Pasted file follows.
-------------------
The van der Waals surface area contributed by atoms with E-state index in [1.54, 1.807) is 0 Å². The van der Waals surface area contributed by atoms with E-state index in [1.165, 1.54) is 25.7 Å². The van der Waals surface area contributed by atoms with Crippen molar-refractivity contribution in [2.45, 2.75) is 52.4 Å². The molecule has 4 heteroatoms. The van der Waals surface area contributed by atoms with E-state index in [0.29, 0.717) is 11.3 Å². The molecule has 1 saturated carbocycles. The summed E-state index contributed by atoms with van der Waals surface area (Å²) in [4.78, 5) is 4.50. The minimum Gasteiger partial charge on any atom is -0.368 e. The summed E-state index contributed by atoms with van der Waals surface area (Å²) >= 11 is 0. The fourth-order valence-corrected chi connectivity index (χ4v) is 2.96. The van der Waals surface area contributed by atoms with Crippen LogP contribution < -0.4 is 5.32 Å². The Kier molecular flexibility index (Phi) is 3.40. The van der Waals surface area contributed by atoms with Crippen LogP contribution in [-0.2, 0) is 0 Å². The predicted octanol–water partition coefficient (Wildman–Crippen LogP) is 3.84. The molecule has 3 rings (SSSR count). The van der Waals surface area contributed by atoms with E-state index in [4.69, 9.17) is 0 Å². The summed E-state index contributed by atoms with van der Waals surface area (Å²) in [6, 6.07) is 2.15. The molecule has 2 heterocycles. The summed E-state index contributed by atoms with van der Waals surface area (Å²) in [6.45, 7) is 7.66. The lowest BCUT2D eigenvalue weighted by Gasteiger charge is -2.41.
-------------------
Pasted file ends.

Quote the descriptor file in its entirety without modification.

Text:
The van der Waals surface area contributed by atoms with E-state index in [1.54, 1.807) is 0 Å². The van der Waals surface area contributed by atoms with E-state index in [1.165, 1.54) is 25.7 Å². The van der Waals surface area contributed by atoms with Crippen molar-refractivity contribution in [2.45, 2.75) is 52.4 Å². The molecule has 4 heteroatoms. The van der Waals surface area contributed by atoms with E-state index in [0.29, 0.717) is 11.3 Å². The molecule has 1 saturated carbocycles. The summed E-state index contributed by atoms with van der Waals surface area (Å²) in [4.78, 5) is 4.50. The minimum Gasteiger partial charge on any atom is -0.368 e. The summed E-state index contributed by atoms with van der Waals surface area (Å²) >= 11 is 0. The fourth-order valence-corrected chi connectivity index (χ4v) is 2.96. The van der Waals surface area contributed by atoms with Crippen LogP contribution < -0.4 is 5.32 Å². The Kier molecular flexibility index (Phi) is 3.40. The van der Waals surface area contributed by atoms with Crippen LogP contribution in [-0.2, 0) is 0 Å². The predicted octanol–water partition coefficient (Wildman–Crippen LogP) is 3.84. The molecule has 3 rings (SSSR count). The van der Waals surface area contributed by atoms with E-state index in [4.69, 9.17) is 0 Å². The summed E-state index contributed by atoms with van der Waals surface area (Å²) in [6, 6.07) is 2.15. The molecule has 2 heterocycles. The summed E-state index contributed by atoms with van der Waals surface area (Å²) in [6.45, 7) is 7.66. The lowest BCUT2D eigenvalue weighted by Gasteiger charge is -2.41.